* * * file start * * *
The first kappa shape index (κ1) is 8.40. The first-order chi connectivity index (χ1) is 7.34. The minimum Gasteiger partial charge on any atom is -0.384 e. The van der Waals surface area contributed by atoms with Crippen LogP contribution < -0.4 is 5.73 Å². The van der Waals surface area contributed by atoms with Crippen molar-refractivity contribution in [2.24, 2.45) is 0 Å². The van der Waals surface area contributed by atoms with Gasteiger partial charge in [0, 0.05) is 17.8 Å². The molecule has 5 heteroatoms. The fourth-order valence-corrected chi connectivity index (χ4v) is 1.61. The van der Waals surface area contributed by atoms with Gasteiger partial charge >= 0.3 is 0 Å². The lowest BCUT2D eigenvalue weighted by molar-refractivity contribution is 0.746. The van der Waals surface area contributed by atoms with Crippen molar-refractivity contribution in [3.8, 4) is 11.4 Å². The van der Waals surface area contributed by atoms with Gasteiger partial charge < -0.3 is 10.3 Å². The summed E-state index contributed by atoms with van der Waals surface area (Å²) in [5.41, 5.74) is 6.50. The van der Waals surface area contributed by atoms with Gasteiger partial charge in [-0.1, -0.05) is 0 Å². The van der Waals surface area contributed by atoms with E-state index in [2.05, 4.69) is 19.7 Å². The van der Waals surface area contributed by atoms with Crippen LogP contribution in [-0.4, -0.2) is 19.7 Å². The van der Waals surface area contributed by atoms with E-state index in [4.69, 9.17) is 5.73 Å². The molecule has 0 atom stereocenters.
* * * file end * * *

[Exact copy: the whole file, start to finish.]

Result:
The first kappa shape index (κ1) is 8.40. The first-order chi connectivity index (χ1) is 7.34. The minimum Gasteiger partial charge on any atom is -0.384 e. The van der Waals surface area contributed by atoms with Crippen LogP contribution < -0.4 is 5.73 Å². The van der Waals surface area contributed by atoms with Crippen molar-refractivity contribution in [2.24, 2.45) is 0 Å². The van der Waals surface area contributed by atoms with Gasteiger partial charge in [0, 0.05) is 17.8 Å². The molecule has 5 heteroatoms. The fourth-order valence-corrected chi connectivity index (χ4v) is 1.61. The van der Waals surface area contributed by atoms with Gasteiger partial charge >= 0.3 is 0 Å². The lowest BCUT2D eigenvalue weighted by molar-refractivity contribution is 0.746. The van der Waals surface area contributed by atoms with Crippen molar-refractivity contribution in [3.8, 4) is 11.4 Å². The van der Waals surface area contributed by atoms with Gasteiger partial charge < -0.3 is 10.3 Å². The summed E-state index contributed by atoms with van der Waals surface area (Å²) in [5.41, 5.74) is 6.50. The van der Waals surface area contributed by atoms with Gasteiger partial charge in [-0.1, -0.05) is 0 Å². The van der Waals surface area contributed by atoms with E-state index in [2.05, 4.69) is 19.7 Å². The van der Waals surface area contributed by atoms with Crippen LogP contribution in [-0.4, -0.2) is 19.7 Å². The van der Waals surface area contributed by atoms with E-state index in [4.69, 9.17) is 5.73 Å². The molecule has 0 atom stereocenters.